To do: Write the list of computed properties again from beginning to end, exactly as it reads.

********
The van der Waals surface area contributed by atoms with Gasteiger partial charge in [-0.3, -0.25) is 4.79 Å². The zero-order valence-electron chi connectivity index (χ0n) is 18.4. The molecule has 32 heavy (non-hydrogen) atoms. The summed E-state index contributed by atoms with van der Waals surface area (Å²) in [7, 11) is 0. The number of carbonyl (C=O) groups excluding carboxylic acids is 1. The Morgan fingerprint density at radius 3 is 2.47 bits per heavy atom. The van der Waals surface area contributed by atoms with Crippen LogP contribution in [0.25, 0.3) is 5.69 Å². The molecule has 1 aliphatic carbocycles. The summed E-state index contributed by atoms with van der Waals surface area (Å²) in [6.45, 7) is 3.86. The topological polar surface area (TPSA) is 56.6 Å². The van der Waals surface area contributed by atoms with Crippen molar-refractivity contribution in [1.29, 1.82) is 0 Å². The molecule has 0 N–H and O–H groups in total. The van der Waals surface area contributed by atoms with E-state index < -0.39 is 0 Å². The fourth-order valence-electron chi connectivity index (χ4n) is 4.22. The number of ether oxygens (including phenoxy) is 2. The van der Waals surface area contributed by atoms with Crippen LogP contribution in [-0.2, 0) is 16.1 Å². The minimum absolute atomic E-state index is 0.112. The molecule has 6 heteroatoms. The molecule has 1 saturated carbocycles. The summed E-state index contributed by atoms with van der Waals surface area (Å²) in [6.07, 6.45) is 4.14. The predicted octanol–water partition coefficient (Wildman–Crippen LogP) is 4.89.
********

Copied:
The van der Waals surface area contributed by atoms with Gasteiger partial charge in [-0.3, -0.25) is 4.79 Å². The zero-order valence-electron chi connectivity index (χ0n) is 18.4. The molecule has 32 heavy (non-hydrogen) atoms. The summed E-state index contributed by atoms with van der Waals surface area (Å²) in [7, 11) is 0. The number of carbonyl (C=O) groups excluding carboxylic acids is 1. The Morgan fingerprint density at radius 3 is 2.47 bits per heavy atom. The van der Waals surface area contributed by atoms with Crippen LogP contribution in [0.25, 0.3) is 5.69 Å². The molecule has 1 aliphatic carbocycles. The summed E-state index contributed by atoms with van der Waals surface area (Å²) in [6.45, 7) is 3.86. The topological polar surface area (TPSA) is 56.6 Å². The van der Waals surface area contributed by atoms with Crippen molar-refractivity contribution in [1.29, 1.82) is 0 Å². The molecule has 0 N–H and O–H groups in total. The van der Waals surface area contributed by atoms with E-state index < -0.39 is 0 Å². The fourth-order valence-electron chi connectivity index (χ4n) is 4.22. The number of ether oxygens (including phenoxy) is 2. The van der Waals surface area contributed by atoms with Crippen LogP contribution in [-0.2, 0) is 16.1 Å². The minimum absolute atomic E-state index is 0.112. The molecule has 6 heteroatoms. The molecule has 1 saturated carbocycles. The summed E-state index contributed by atoms with van der Waals surface area (Å²) in [6.07, 6.45) is 4.14. The predicted octanol–water partition coefficient (Wildman–Crippen LogP) is 4.89.